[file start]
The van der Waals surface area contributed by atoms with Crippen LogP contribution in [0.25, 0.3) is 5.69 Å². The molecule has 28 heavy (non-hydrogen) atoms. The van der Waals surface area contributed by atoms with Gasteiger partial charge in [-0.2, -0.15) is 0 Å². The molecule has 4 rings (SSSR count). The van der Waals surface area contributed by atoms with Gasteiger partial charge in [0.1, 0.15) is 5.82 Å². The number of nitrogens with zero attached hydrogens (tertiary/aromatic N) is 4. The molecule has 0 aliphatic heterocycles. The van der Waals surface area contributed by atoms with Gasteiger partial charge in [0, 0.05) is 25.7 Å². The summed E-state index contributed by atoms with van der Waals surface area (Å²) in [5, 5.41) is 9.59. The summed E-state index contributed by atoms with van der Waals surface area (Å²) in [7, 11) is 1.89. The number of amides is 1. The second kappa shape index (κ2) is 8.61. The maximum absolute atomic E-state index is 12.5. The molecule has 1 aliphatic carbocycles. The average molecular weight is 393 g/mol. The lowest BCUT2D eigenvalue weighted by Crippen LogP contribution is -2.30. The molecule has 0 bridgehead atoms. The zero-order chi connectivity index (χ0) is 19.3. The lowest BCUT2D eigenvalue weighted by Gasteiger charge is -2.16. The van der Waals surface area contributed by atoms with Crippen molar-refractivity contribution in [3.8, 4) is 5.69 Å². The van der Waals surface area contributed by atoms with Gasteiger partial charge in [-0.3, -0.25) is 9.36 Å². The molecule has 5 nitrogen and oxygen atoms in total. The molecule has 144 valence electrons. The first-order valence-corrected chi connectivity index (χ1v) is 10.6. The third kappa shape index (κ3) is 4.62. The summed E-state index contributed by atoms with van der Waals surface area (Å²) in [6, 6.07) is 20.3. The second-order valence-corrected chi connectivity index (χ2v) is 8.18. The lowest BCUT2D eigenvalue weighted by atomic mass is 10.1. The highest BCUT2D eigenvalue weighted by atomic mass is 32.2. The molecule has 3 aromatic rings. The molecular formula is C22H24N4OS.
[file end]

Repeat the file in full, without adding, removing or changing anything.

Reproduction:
The van der Waals surface area contributed by atoms with Crippen LogP contribution in [0.25, 0.3) is 5.69 Å². The molecule has 28 heavy (non-hydrogen) atoms. The van der Waals surface area contributed by atoms with Gasteiger partial charge in [-0.2, -0.15) is 0 Å². The molecule has 4 rings (SSSR count). The van der Waals surface area contributed by atoms with Gasteiger partial charge in [0.1, 0.15) is 5.82 Å². The number of nitrogens with zero attached hydrogens (tertiary/aromatic N) is 4. The molecule has 0 aliphatic heterocycles. The van der Waals surface area contributed by atoms with Gasteiger partial charge in [0, 0.05) is 25.7 Å². The summed E-state index contributed by atoms with van der Waals surface area (Å²) in [5, 5.41) is 9.59. The summed E-state index contributed by atoms with van der Waals surface area (Å²) in [7, 11) is 1.89. The number of amides is 1. The second kappa shape index (κ2) is 8.61. The maximum absolute atomic E-state index is 12.5. The molecule has 1 aliphatic carbocycles. The average molecular weight is 393 g/mol. The lowest BCUT2D eigenvalue weighted by Crippen LogP contribution is -2.30. The molecule has 0 bridgehead atoms. The zero-order chi connectivity index (χ0) is 19.3. The lowest BCUT2D eigenvalue weighted by Gasteiger charge is -2.16. The van der Waals surface area contributed by atoms with Crippen molar-refractivity contribution in [3.8, 4) is 5.69 Å². The van der Waals surface area contributed by atoms with Gasteiger partial charge in [-0.3, -0.25) is 9.36 Å². The molecule has 5 nitrogen and oxygen atoms in total. The molecule has 144 valence electrons. The first-order valence-corrected chi connectivity index (χ1v) is 10.6. The third kappa shape index (κ3) is 4.62. The summed E-state index contributed by atoms with van der Waals surface area (Å²) in [6, 6.07) is 20.3. The second-order valence-corrected chi connectivity index (χ2v) is 8.18. The lowest BCUT2D eigenvalue weighted by atomic mass is 10.1. The highest BCUT2D eigenvalue weighted by atomic mass is 32.2. The molecule has 3 aromatic rings. The molecular formula is C22H24N4OS.